The FAO Global Food Price Index (FFPI), which measures the monthly change in the international prices of a basket of food commodities, declined by 2.1% MoM in August, following a slight increase in July (+1.3% MoM). This latest print is the lowest reading since March 2021 and is also 24% below the all-time high reached in March 2022 after Russia’s invasion of Ukraine. The August drop in the overall index reflected declines for dairy products, vegetable oils, meat, and cereals, despite a jump in FAO’s rice benchmark to a 15-year high following India’s export restrictions. Unfortunately, the sugar sub-index rose 1.3% MoM in August, putting it 34% higher YoY on the back of concerns around the impact of the El Niño weather pattern on global production.
Figure 1: FAO Global Food Price Index, January 2012 to August 2023
Source: FAO, Anchor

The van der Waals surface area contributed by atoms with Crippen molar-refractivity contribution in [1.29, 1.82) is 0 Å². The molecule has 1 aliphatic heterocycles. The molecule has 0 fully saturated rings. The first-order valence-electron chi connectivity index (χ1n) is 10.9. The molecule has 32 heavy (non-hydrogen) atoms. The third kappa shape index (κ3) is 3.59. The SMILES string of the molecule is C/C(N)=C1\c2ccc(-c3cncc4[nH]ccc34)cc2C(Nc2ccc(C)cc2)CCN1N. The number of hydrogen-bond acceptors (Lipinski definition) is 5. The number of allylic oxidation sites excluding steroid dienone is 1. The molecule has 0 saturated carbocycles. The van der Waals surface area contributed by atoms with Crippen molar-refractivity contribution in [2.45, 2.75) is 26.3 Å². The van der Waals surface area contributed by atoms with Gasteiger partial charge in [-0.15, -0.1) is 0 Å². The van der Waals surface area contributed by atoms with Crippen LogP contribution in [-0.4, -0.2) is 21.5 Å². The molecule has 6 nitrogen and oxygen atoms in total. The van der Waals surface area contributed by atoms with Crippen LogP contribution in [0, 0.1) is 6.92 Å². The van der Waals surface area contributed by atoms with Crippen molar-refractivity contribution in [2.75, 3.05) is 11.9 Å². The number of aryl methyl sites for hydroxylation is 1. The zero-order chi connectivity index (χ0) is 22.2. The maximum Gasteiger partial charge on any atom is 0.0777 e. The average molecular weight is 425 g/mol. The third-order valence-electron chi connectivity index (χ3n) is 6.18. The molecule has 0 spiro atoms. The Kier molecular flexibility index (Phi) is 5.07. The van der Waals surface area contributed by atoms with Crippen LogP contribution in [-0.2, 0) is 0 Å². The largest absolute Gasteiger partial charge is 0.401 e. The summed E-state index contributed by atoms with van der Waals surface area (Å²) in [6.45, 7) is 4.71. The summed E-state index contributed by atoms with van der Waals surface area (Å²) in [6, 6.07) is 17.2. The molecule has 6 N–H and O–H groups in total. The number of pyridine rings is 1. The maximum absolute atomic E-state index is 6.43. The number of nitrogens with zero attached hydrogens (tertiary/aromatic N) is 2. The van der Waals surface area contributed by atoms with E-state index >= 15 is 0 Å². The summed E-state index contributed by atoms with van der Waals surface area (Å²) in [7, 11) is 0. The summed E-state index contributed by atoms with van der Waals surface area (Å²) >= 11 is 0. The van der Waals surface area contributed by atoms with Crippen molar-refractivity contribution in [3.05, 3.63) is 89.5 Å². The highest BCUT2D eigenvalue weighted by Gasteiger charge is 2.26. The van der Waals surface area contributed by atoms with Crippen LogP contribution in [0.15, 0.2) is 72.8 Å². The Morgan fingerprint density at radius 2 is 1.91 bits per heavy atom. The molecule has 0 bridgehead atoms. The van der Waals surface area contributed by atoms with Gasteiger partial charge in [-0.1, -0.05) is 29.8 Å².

Locally, South Africa’s (SA) August headline CPI print rose for the first time in five months to 4.8% YoY, from 4.7% YoY in July, as expected. The recent deceleration in headline inflation over the last few months has primarily been driven by the strong base effects on fuel inflation, which, as expected, have now begun to dissipate from the August data. This, in addition to some of the fuel price increases we saw in August, was largely responsible for this renewed increase in inflation data. Indeed, the Brent crude oil price has risen by over 25% since late June amid cuts in supply from major producers. Unfortunately, these factors offset further easing in food and non-alcoholic beverages (NAB) inflation, softening from 9.9% YoY in July to 8.0% YoY in August. Except for fruit, all food and NAB categories recorded lower annual rates in August, which still assisted in taking some of the heat off the headline rate. However, this was not enough to counteract the rise in fuel prices and increases in municipal tariffs.